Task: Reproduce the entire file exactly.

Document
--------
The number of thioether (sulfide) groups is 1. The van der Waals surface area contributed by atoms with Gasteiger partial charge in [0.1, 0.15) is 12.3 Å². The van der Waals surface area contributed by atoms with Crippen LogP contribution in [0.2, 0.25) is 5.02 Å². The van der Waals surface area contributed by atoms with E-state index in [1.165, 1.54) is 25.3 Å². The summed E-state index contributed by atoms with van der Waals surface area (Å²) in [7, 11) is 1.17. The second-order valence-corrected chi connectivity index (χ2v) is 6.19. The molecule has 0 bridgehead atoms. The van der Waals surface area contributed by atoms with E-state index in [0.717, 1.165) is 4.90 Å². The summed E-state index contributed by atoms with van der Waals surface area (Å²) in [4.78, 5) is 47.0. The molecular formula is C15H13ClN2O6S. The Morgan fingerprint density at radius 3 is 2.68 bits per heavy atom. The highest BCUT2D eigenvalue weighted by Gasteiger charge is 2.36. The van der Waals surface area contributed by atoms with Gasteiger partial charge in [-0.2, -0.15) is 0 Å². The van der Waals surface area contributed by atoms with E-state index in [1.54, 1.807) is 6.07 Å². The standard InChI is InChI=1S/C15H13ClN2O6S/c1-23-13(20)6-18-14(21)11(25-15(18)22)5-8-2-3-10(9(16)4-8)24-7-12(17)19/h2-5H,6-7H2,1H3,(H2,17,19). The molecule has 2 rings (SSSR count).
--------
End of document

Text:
The number of thioether (sulfide) groups is 1. The van der Waals surface area contributed by atoms with Gasteiger partial charge in [0.1, 0.15) is 12.3 Å². The van der Waals surface area contributed by atoms with Crippen LogP contribution in [0.2, 0.25) is 5.02 Å². The van der Waals surface area contributed by atoms with E-state index in [1.165, 1.54) is 25.3 Å². The summed E-state index contributed by atoms with van der Waals surface area (Å²) in [7, 11) is 1.17. The second-order valence-corrected chi connectivity index (χ2v) is 6.19. The molecule has 0 bridgehead atoms. The van der Waals surface area contributed by atoms with E-state index in [0.717, 1.165) is 4.90 Å². The summed E-state index contributed by atoms with van der Waals surface area (Å²) in [4.78, 5) is 47.0. The molecular formula is C15H13ClN2O6S. The Morgan fingerprint density at radius 3 is 2.68 bits per heavy atom. The highest BCUT2D eigenvalue weighted by Gasteiger charge is 2.36. The van der Waals surface area contributed by atoms with Gasteiger partial charge in [-0.2, -0.15) is 0 Å². The van der Waals surface area contributed by atoms with E-state index in [1.54, 1.807) is 6.07 Å². The standard InChI is InChI=1S/C15H13ClN2O6S/c1-23-13(20)6-18-14(21)11(25-15(18)22)5-8-2-3-10(9(16)4-8)24-7-12(17)19/h2-5H,6-7H2,1H3,(H2,17,19). The molecule has 2 rings (SSSR count).